Thursday, September 25, 2008


At the Air Force Research Laboratory near Dayton, Ohio, civilian researchers and military developers have set a 2015 deadline for the first battlefield ready, lethal generation of Micro Air Vehicles (MAVs).

The first armada of tiny flying death machines will be the size of small birds and will be able to operate several days without recharging. On the heels of these lethal mini-drones, bug-sized swarms of GPS-guided soldiers will flitter, slither and creep into enemy war zones to spy, provide real-time intelligence reporting, and, when ordered to do so, kill adversaries.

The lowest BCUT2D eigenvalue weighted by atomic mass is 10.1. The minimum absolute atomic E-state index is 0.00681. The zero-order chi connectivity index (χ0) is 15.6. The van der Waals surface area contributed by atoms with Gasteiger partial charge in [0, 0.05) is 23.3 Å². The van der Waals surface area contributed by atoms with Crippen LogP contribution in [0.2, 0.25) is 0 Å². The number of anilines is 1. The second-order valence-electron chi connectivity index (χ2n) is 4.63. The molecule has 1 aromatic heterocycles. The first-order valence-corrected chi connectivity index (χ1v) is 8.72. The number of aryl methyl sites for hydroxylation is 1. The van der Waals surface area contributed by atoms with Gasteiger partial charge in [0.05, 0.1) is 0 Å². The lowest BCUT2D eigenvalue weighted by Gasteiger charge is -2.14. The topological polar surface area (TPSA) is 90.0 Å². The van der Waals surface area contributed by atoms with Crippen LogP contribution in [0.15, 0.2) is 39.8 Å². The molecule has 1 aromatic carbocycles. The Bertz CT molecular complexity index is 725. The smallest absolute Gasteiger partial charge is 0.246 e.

"It may look like a futuristic arcade game," says Aamer Madhani for the Chicago Tribune, "but it's a scene from an official Air Force animated video: Bad guys of indiscernible origin being shadowed, from a careful distance, by small robotic drones designed to resemble birds and insects.

When one of the bad guys opens his apartment door, a tiny robo-bug, looking like a garage door opener with wings, sneaks in to spy. In another scene, a bug—the Air Force calls them Micro Air Vehicles, or MAVs—creeps into a sniper's roost and delivers a deadly shot to the back of his head. It might sound far-fetched. But top Air Force officials believe that MAVs could be a significant part of the Defense Department's arsenal in the not-so-distant future.


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